Catastrophic Injury Rates Among Cheerleaders
March 12, 2013 | Michelle Grant
Say what you will, but cheerleading isn't just about waving pompoms anymore. Combining advanced gymnastics with risky stunts like tossing and flipping girls in the air, cheerleading has become certainly as athletic and potentially as dangerous as other competitive sports.
"I cheered in the NFL for five years," says Karen Gordon, a former Jacksonville Jaguars cheerleader, "Not many people understand the amount of strain practice and games place on your body."
The Associated Press reports that cheerleading accounts for two-thirds of catastrophic injuries among high school girl athletes, "a number that hasn't decreased despite repeated attempts to make the sport less dangerous." Read the full story here.
"I've seen first-hand how ACL and ankle injuries can ruin your cheerleading career," says Gordon. "Countless girls misstep and injure themselves, never to return again."
The National Cheer Safety Foundation (NCSF) has proposed safety training initiatives for cheerleading athletes. The NCSF is recognizing March as National Cheer Safety Month and is attempting to raise awareness through Safety Ambassadors. The Foundation is actively collecting injury reports in order to determine all of the issues involved in cheerleading safety and working to resolve them.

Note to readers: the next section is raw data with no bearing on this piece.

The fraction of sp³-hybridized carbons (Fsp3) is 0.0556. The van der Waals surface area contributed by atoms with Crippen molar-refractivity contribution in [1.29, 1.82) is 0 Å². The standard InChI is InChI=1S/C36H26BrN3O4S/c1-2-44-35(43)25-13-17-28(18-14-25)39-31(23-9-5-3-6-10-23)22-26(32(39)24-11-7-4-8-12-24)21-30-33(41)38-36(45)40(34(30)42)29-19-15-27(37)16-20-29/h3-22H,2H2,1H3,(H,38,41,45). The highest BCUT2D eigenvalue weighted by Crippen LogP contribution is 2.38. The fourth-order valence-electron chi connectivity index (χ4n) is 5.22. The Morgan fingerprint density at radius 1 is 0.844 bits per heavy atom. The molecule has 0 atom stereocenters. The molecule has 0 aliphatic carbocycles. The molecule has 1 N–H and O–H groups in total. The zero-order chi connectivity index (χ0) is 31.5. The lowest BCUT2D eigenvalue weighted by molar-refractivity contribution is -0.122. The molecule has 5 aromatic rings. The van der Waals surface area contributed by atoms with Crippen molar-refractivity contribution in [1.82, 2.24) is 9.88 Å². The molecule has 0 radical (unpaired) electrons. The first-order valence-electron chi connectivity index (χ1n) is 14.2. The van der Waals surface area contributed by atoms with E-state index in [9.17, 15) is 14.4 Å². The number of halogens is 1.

"Anything that can help cheerleaders return or prevent injury would be a game changer for us," Gordon says.
Meantime, to reduce the incidence of cheerleading injuries, Topical Gear, an innovator in creating protective equipment for female athletes, has focused its efforts on keeping girls on the mat and "in the game." Cheerleaders can benefit from the following products, designed to protect specific parts of the female body:
ACL Tube: applies topical pressure on the medial quadriceps and hamstring muscles to provide stimulation and prevent ACL tears.
Pro Taco: the first fully functional ankle product. Its lightweight construction allows for full range of motion while simultaneously strengthening the athlete's tendons and ligaments.
photo credit: americancheerleadingsociety.com